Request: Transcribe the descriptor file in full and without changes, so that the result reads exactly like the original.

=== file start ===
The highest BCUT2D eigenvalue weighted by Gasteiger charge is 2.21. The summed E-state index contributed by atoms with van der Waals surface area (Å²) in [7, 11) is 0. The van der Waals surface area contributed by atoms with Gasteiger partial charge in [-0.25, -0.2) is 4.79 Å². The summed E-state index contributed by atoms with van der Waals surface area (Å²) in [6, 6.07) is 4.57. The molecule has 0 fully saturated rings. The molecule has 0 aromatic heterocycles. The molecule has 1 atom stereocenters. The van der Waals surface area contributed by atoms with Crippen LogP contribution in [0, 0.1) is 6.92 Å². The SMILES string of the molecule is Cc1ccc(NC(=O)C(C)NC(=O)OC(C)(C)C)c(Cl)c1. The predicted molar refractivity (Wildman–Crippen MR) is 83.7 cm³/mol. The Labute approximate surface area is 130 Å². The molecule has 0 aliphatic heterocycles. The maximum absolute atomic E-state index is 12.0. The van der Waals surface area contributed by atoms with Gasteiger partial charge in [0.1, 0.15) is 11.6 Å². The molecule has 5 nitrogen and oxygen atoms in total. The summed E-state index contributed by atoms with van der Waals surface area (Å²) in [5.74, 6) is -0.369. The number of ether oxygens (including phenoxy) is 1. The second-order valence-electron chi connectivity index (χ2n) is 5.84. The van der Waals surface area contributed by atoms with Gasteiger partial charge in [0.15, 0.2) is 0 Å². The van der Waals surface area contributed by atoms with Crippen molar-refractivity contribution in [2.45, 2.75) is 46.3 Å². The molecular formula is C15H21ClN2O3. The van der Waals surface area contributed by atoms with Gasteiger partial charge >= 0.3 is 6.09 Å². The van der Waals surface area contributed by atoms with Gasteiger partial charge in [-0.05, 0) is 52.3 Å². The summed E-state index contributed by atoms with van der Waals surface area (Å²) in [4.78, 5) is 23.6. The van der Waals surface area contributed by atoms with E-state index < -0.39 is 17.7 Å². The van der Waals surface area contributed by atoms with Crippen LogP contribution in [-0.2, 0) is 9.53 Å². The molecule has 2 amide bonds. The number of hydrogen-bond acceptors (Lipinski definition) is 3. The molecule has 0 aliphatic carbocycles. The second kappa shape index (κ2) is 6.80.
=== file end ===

The highest BCUT2D eigenvalue weighted by Gasteiger charge is 2.21. The summed E-state index contributed by atoms with van der Waals surface area (Å²) in [7, 11) is 0. The van der Waals surface area contributed by atoms with Gasteiger partial charge in [-0.25, -0.2) is 4.79 Å². The summed E-state index contributed by atoms with van der Waals surface area (Å²) in [6, 6.07) is 4.57. The molecule has 0 fully saturated rings. The molecule has 0 aromatic heterocycles. The molecule has 1 atom stereocenters. The van der Waals surface area contributed by atoms with Crippen LogP contribution in [0, 0.1) is 6.92 Å². The SMILES string of the molecule is Cc1ccc(NC(=O)C(C)NC(=O)OC(C)(C)C)c(Cl)c1. The predicted molar refractivity (Wildman–Crippen MR) is 83.7 cm³/mol. The Labute approximate surface area is 130 Å². The molecule has 0 aliphatic heterocycles. The maximum absolute atomic E-state index is 12.0. The van der Waals surface area contributed by atoms with Gasteiger partial charge in [0.1, 0.15) is 11.6 Å². The molecule has 5 nitrogen and oxygen atoms in total. The summed E-state index contributed by atoms with van der Waals surface area (Å²) in [5.74, 6) is -0.369. The number of ether oxygens (including phenoxy) is 1. The second-order valence-electron chi connectivity index (χ2n) is 5.84. The van der Waals surface area contributed by atoms with Gasteiger partial charge in [0.15, 0.2) is 0 Å². The van der Waals surface area contributed by atoms with Crippen molar-refractivity contribution in [2.45, 2.75) is 46.3 Å². The molecular formula is C15H21ClN2O3. The van der Waals surface area contributed by atoms with Gasteiger partial charge >= 0.3 is 6.09 Å². The van der Waals surface area contributed by atoms with Gasteiger partial charge in [-0.05, 0) is 52.3 Å². The summed E-state index contributed by atoms with van der Waals surface area (Å²) in [4.78, 5) is 23.6. The van der Waals surface area contributed by atoms with E-state index < -0.39 is 17.7 Å². The van der Waals surface area contributed by atoms with Crippen LogP contribution in [-0.2, 0) is 9.53 Å². The molecule has 2 amide bonds. The number of hydrogen-bond acceptors (Lipinski definition) is 3. The molecule has 0 aliphatic carbocycles. The second kappa shape index (κ2) is 6.80.